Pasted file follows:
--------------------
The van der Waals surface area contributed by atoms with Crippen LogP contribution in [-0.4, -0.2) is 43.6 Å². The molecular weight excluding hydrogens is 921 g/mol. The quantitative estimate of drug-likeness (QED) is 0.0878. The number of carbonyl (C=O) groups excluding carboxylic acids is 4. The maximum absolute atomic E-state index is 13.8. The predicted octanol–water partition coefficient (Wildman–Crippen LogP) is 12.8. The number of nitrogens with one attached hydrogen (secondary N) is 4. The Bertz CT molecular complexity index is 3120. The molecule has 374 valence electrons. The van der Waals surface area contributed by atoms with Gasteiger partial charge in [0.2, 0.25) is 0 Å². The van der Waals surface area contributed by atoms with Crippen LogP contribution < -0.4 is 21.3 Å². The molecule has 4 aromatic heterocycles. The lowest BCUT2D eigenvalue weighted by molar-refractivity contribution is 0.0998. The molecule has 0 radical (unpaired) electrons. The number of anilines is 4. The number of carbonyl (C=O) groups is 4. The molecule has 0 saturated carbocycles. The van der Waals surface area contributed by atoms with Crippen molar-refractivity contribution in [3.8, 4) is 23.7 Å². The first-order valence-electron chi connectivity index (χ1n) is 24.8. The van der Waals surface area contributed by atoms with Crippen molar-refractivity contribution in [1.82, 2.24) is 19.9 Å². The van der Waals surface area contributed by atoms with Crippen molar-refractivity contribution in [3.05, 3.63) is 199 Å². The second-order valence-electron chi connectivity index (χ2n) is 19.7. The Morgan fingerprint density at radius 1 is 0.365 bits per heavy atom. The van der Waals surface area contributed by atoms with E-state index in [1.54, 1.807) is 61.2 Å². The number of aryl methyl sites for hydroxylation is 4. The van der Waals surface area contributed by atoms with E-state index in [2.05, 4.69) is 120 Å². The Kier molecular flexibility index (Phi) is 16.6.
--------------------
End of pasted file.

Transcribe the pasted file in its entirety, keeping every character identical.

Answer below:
The van der Waals surface area contributed by atoms with Crippen LogP contribution in [-0.4, -0.2) is 43.6 Å². The molecular weight excluding hydrogens is 921 g/mol. The quantitative estimate of drug-likeness (QED) is 0.0878. The number of carbonyl (C=O) groups excluding carboxylic acids is 4. The maximum absolute atomic E-state index is 13.8. The predicted octanol–water partition coefficient (Wildman–Crippen LogP) is 12.8. The number of nitrogens with one attached hydrogen (secondary N) is 4. The Bertz CT molecular complexity index is 3120. The molecule has 374 valence electrons. The van der Waals surface area contributed by atoms with Gasteiger partial charge in [0.2, 0.25) is 0 Å². The van der Waals surface area contributed by atoms with Crippen LogP contribution < -0.4 is 21.3 Å². The molecule has 4 aromatic heterocycles. The lowest BCUT2D eigenvalue weighted by molar-refractivity contribution is 0.0998. The molecule has 0 radical (unpaired) electrons. The number of anilines is 4. The number of carbonyl (C=O) groups is 4. The molecule has 0 saturated carbocycles. The van der Waals surface area contributed by atoms with Crippen molar-refractivity contribution in [3.8, 4) is 23.7 Å². The first-order valence-electron chi connectivity index (χ1n) is 24.8. The van der Waals surface area contributed by atoms with Crippen molar-refractivity contribution in [1.82, 2.24) is 19.9 Å². The van der Waals surface area contributed by atoms with Crippen molar-refractivity contribution in [3.05, 3.63) is 199 Å². The second-order valence-electron chi connectivity index (χ2n) is 19.7. The Morgan fingerprint density at radius 1 is 0.365 bits per heavy atom. The van der Waals surface area contributed by atoms with E-state index in [1.54, 1.807) is 61.2 Å². The number of aryl methyl sites for hydroxylation is 4. The van der Waals surface area contributed by atoms with E-state index in [2.05, 4.69) is 120 Å². The Kier molecular flexibility index (Phi) is 16.6.